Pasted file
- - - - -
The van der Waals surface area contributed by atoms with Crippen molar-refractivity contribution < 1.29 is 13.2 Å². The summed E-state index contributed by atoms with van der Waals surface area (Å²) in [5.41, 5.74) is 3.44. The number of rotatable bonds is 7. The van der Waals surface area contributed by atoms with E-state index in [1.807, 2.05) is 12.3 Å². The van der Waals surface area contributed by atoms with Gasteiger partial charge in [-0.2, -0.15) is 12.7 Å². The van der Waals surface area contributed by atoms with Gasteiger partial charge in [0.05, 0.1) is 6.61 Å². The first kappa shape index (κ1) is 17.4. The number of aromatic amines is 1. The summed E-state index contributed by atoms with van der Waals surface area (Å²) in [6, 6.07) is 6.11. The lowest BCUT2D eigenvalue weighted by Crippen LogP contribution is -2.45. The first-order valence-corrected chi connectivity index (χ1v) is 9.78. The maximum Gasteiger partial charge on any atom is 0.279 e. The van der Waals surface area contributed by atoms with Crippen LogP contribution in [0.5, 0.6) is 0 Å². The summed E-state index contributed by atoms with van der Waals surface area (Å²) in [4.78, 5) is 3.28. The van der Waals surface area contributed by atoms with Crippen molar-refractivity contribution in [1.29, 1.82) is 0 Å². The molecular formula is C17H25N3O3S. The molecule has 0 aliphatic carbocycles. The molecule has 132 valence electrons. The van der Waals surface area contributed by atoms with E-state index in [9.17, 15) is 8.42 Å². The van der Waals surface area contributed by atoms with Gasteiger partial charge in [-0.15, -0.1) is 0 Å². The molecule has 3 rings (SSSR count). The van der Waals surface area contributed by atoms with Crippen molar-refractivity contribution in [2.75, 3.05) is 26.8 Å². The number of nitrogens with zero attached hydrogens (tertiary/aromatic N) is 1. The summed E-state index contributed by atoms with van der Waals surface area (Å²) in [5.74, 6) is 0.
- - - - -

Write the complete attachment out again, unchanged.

The van der Waals surface area contributed by atoms with Crippen molar-refractivity contribution < 1.29 is 13.2 Å². The summed E-state index contributed by atoms with van der Waals surface area (Å²) in [5.41, 5.74) is 3.44. The number of rotatable bonds is 7. The van der Waals surface area contributed by atoms with E-state index in [1.807, 2.05) is 12.3 Å². The van der Waals surface area contributed by atoms with Gasteiger partial charge in [-0.2, -0.15) is 12.7 Å². The van der Waals surface area contributed by atoms with Gasteiger partial charge in [0.05, 0.1) is 6.61 Å². The first kappa shape index (κ1) is 17.4. The number of aromatic amines is 1. The summed E-state index contributed by atoms with van der Waals surface area (Å²) in [6, 6.07) is 6.11. The lowest BCUT2D eigenvalue weighted by Crippen LogP contribution is -2.45. The first-order valence-corrected chi connectivity index (χ1v) is 9.78. The maximum Gasteiger partial charge on any atom is 0.279 e. The van der Waals surface area contributed by atoms with Crippen LogP contribution in [0.5, 0.6) is 0 Å². The summed E-state index contributed by atoms with van der Waals surface area (Å²) in [4.78, 5) is 3.28. The van der Waals surface area contributed by atoms with Crippen molar-refractivity contribution in [1.29, 1.82) is 0 Å². The molecular formula is C17H25N3O3S. The molecule has 0 aliphatic carbocycles. The molecule has 132 valence electrons. The van der Waals surface area contributed by atoms with E-state index in [9.17, 15) is 8.42 Å². The van der Waals surface area contributed by atoms with Gasteiger partial charge in [-0.15, -0.1) is 0 Å². The molecule has 3 rings (SSSR count). The van der Waals surface area contributed by atoms with Crippen molar-refractivity contribution in [2.75, 3.05) is 26.8 Å². The number of nitrogens with zero attached hydrogens (tertiary/aromatic N) is 1. The summed E-state index contributed by atoms with van der Waals surface area (Å²) in [5.74, 6) is 0.